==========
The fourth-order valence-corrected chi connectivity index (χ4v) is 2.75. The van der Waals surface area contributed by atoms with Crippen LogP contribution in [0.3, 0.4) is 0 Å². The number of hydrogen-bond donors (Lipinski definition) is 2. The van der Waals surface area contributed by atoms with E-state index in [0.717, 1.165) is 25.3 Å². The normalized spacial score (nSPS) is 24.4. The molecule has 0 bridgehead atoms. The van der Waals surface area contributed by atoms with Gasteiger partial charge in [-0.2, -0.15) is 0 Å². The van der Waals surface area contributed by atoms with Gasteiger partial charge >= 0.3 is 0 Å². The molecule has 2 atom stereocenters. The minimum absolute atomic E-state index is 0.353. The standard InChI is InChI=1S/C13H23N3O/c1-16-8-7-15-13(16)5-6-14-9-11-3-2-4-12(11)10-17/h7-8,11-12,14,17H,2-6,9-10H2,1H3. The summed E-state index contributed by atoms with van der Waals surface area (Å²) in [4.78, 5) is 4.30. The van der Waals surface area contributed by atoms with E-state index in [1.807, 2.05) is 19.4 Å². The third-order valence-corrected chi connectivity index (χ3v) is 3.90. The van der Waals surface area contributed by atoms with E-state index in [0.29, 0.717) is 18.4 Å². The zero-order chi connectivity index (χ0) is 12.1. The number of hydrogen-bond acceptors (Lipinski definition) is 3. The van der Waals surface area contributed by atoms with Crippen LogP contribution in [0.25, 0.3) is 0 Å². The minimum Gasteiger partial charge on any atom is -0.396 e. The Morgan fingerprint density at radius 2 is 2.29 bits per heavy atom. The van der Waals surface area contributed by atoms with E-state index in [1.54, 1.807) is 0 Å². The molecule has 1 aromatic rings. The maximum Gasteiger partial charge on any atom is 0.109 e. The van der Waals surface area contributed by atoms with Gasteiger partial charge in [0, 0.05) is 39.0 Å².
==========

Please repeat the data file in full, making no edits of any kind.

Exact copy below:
The fourth-order valence-corrected chi connectivity index (χ4v) is 2.75. The van der Waals surface area contributed by atoms with Crippen LogP contribution in [0.3, 0.4) is 0 Å². The number of hydrogen-bond donors (Lipinski definition) is 2. The van der Waals surface area contributed by atoms with E-state index in [0.717, 1.165) is 25.3 Å². The normalized spacial score (nSPS) is 24.4. The molecule has 0 bridgehead atoms. The van der Waals surface area contributed by atoms with Gasteiger partial charge in [-0.2, -0.15) is 0 Å². The van der Waals surface area contributed by atoms with Gasteiger partial charge >= 0.3 is 0 Å². The molecule has 2 atom stereocenters. The minimum absolute atomic E-state index is 0.353. The standard InChI is InChI=1S/C13H23N3O/c1-16-8-7-15-13(16)5-6-14-9-11-3-2-4-12(11)10-17/h7-8,11-12,14,17H,2-6,9-10H2,1H3. The summed E-state index contributed by atoms with van der Waals surface area (Å²) in [4.78, 5) is 4.30. The van der Waals surface area contributed by atoms with E-state index in [1.807, 2.05) is 19.4 Å². The third-order valence-corrected chi connectivity index (χ3v) is 3.90. The van der Waals surface area contributed by atoms with E-state index in [0.29, 0.717) is 18.4 Å². The zero-order chi connectivity index (χ0) is 12.1. The number of hydrogen-bond acceptors (Lipinski definition) is 3. The van der Waals surface area contributed by atoms with Crippen LogP contribution in [0.25, 0.3) is 0 Å². The minimum Gasteiger partial charge on any atom is -0.396 e. The Morgan fingerprint density at radius 2 is 2.29 bits per heavy atom. The van der Waals surface area contributed by atoms with E-state index in [1.54, 1.807) is 0 Å². The molecule has 1 aromatic rings. The maximum Gasteiger partial charge on any atom is 0.109 e. The van der Waals surface area contributed by atoms with Gasteiger partial charge in [0, 0.05) is 39.0 Å².